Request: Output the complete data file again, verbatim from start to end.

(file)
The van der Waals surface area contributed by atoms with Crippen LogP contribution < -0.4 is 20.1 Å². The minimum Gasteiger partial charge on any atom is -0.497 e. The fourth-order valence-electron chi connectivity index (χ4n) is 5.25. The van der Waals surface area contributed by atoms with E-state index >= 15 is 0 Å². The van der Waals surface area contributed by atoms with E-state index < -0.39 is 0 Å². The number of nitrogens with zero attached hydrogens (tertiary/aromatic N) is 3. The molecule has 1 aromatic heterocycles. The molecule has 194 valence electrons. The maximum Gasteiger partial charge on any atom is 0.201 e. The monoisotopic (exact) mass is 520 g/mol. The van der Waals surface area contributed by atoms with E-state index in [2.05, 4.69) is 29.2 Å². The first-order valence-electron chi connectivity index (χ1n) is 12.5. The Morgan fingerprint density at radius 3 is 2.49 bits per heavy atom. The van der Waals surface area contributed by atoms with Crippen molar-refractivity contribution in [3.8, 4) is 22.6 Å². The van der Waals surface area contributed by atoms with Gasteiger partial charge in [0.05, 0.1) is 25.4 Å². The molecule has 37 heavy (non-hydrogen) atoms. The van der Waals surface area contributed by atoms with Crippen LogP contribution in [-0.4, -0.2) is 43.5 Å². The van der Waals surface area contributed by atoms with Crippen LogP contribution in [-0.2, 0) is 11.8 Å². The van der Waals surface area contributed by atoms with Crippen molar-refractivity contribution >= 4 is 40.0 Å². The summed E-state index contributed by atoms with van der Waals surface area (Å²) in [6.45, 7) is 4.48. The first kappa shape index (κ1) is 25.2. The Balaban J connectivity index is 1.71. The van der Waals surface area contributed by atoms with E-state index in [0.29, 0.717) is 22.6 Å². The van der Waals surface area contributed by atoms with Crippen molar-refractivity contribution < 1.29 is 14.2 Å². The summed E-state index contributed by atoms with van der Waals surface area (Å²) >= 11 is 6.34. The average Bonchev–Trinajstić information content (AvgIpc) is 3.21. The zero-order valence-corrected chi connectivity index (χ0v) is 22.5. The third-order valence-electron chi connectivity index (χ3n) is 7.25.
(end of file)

The van der Waals surface area contributed by atoms with Crippen LogP contribution < -0.4 is 20.1 Å². The minimum Gasteiger partial charge on any atom is -0.497 e. The fourth-order valence-electron chi connectivity index (χ4n) is 5.25. The van der Waals surface area contributed by atoms with E-state index >= 15 is 0 Å². The van der Waals surface area contributed by atoms with E-state index < -0.39 is 0 Å². The number of nitrogens with zero attached hydrogens (tertiary/aromatic N) is 3. The molecule has 1 aromatic heterocycles. The molecule has 194 valence electrons. The maximum Gasteiger partial charge on any atom is 0.201 e. The monoisotopic (exact) mass is 520 g/mol. The van der Waals surface area contributed by atoms with E-state index in [2.05, 4.69) is 29.2 Å². The first-order valence-electron chi connectivity index (χ1n) is 12.5. The Morgan fingerprint density at radius 3 is 2.49 bits per heavy atom. The van der Waals surface area contributed by atoms with Crippen molar-refractivity contribution in [3.8, 4) is 22.6 Å². The van der Waals surface area contributed by atoms with Gasteiger partial charge in [0.05, 0.1) is 25.4 Å². The molecule has 37 heavy (non-hydrogen) atoms. The van der Waals surface area contributed by atoms with Crippen LogP contribution in [-0.4, -0.2) is 43.5 Å². The van der Waals surface area contributed by atoms with Crippen LogP contribution in [-0.2, 0) is 11.8 Å². The van der Waals surface area contributed by atoms with Crippen molar-refractivity contribution >= 4 is 40.0 Å². The summed E-state index contributed by atoms with van der Waals surface area (Å²) in [6.45, 7) is 4.48. The first kappa shape index (κ1) is 25.2. The Balaban J connectivity index is 1.71. The van der Waals surface area contributed by atoms with E-state index in [0.29, 0.717) is 22.6 Å². The van der Waals surface area contributed by atoms with Crippen molar-refractivity contribution < 1.29 is 14.2 Å². The summed E-state index contributed by atoms with van der Waals surface area (Å²) >= 11 is 6.34. The average Bonchev–Trinajstić information content (AvgIpc) is 3.21. The zero-order valence-corrected chi connectivity index (χ0v) is 22.5. The third-order valence-electron chi connectivity index (χ3n) is 7.25.